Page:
Letter M

The Definition of Match Grade

Arsenal Exchange - Firearms Classifieds - Industry Directory

Match Grade

A higher quality item used to increase accuracy, generally used for competition in a match. Match grade ammo and barrels are the most common improvements made to a firearm to improve accuracy for competition.


19 Other Firearms Definitions You Need To Know


Doll's Head

A rib extension on a break-open gun, ending in a circular or semi-circular shape in plan (resembling the head of a doll), mating into a similarly-shaped recess in the top of the receiver, designed to resist the tendency of the barrels to pull away from the standing breech when firing. Because an action's centerpoint of flexing when firing is at the base of the standing breech, not at the hingepin, a passive doll's head extension makes an effective extra fastener, even without additional mechanical locks operated by the opening lever.

Trigger

The small lever on a cartridge firearm, which one pulls to cause the spring-loaded firing pin to impact the primer, causing the gun to discharge. Normally, the trigger simply connects to the sear. Pulling the trigger moves the sear out of its notch, releasing the spring-loaded hammer to strike the firing pin which in turn strikes the primer; or the coilspring-loaded firing pin directly. Other, often-Germanic systems have their own miniature lockwork which, when cocked, allows an exceedingly light trigger pull to discharge the firearm, a setting that would be perilous to carry in the field.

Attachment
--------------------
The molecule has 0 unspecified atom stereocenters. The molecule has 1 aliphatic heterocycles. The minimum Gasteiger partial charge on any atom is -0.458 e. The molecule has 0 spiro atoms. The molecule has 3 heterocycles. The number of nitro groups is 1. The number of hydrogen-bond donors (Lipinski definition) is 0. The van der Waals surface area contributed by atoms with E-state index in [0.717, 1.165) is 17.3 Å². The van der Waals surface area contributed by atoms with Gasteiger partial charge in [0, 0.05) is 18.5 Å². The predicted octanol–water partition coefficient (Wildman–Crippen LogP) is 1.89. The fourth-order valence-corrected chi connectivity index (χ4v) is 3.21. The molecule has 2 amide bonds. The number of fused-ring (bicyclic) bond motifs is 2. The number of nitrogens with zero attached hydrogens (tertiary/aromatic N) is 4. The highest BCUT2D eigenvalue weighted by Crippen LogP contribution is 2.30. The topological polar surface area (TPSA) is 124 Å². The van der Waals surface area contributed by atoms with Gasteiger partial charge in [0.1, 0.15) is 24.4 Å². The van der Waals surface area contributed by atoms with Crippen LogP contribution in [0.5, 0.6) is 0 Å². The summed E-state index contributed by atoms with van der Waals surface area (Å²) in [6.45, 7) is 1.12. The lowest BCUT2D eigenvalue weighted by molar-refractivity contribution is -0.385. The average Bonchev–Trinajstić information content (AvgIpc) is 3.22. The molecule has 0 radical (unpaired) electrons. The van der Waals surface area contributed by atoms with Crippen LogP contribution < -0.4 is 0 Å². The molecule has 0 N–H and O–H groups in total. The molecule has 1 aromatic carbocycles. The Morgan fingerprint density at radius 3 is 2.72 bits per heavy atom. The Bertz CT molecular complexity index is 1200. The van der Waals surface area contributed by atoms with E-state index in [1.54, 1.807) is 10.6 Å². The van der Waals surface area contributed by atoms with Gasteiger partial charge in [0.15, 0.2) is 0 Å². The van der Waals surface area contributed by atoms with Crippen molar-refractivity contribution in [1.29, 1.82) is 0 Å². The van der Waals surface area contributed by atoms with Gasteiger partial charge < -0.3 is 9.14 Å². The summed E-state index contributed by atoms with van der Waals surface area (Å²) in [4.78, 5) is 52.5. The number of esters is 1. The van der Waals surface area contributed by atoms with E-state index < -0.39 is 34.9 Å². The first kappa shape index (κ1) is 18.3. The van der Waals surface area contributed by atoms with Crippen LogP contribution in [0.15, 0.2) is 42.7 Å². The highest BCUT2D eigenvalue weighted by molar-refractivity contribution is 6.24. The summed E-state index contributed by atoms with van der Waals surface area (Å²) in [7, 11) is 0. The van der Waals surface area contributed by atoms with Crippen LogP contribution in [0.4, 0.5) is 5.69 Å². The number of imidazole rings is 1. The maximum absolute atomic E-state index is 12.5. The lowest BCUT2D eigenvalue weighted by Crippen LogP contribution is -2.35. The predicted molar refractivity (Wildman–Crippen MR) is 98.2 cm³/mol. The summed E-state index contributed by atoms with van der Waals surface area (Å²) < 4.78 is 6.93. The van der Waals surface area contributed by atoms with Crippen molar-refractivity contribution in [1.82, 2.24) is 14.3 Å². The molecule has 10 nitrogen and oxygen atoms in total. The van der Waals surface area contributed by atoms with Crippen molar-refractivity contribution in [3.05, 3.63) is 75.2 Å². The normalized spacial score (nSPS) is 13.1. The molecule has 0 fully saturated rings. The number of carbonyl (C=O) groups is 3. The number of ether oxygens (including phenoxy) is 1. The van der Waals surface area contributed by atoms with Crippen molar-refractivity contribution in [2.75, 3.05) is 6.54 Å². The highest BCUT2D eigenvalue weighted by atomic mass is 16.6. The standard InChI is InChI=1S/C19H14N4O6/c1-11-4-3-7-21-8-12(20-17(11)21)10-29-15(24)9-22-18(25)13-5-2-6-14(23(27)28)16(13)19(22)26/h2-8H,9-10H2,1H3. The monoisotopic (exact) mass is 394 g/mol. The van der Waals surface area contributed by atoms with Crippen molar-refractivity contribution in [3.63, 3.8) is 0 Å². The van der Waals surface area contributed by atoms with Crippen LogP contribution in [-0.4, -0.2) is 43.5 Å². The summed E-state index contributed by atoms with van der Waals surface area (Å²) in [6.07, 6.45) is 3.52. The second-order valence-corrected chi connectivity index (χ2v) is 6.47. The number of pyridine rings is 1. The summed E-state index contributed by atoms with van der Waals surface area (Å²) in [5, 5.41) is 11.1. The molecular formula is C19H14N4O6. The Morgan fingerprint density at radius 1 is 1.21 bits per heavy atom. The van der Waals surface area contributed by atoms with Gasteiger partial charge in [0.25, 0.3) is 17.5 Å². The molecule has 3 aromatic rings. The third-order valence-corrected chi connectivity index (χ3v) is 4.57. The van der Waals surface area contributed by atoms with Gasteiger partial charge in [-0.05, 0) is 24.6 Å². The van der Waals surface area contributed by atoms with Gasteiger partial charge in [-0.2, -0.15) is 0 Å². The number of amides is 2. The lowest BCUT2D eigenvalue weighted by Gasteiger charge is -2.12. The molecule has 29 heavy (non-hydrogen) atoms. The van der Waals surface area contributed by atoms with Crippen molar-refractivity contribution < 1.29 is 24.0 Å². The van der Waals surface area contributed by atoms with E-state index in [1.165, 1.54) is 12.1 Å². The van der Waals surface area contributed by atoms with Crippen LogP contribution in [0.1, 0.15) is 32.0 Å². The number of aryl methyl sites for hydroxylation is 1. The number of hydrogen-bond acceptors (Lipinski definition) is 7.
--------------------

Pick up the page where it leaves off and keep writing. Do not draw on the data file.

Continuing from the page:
FPS

Abbreviation for feet per second. A term used in expressing the velocity of a bullet.

Heel & Toe Plates

Protective plates, usually of steel or horn, covering the top and bottom of a gunstock's butt only (the heel and the toe); leaving wood exposed in the center

Mauser Action

The premier bolt action, whose design by Paul Mauser coalesced in 1898, and from which were derived the Springfield 1903, the Winchester Model 70 and many others.

Shooting Sticks

A pair of slender and easily-carried wooden dowels or sticks, which when held, crossed, in the fingers of the left hand while also supporting the forend of a rifle, usually shooting offhand, provides somewhat enhanced stability for a more accurate shot.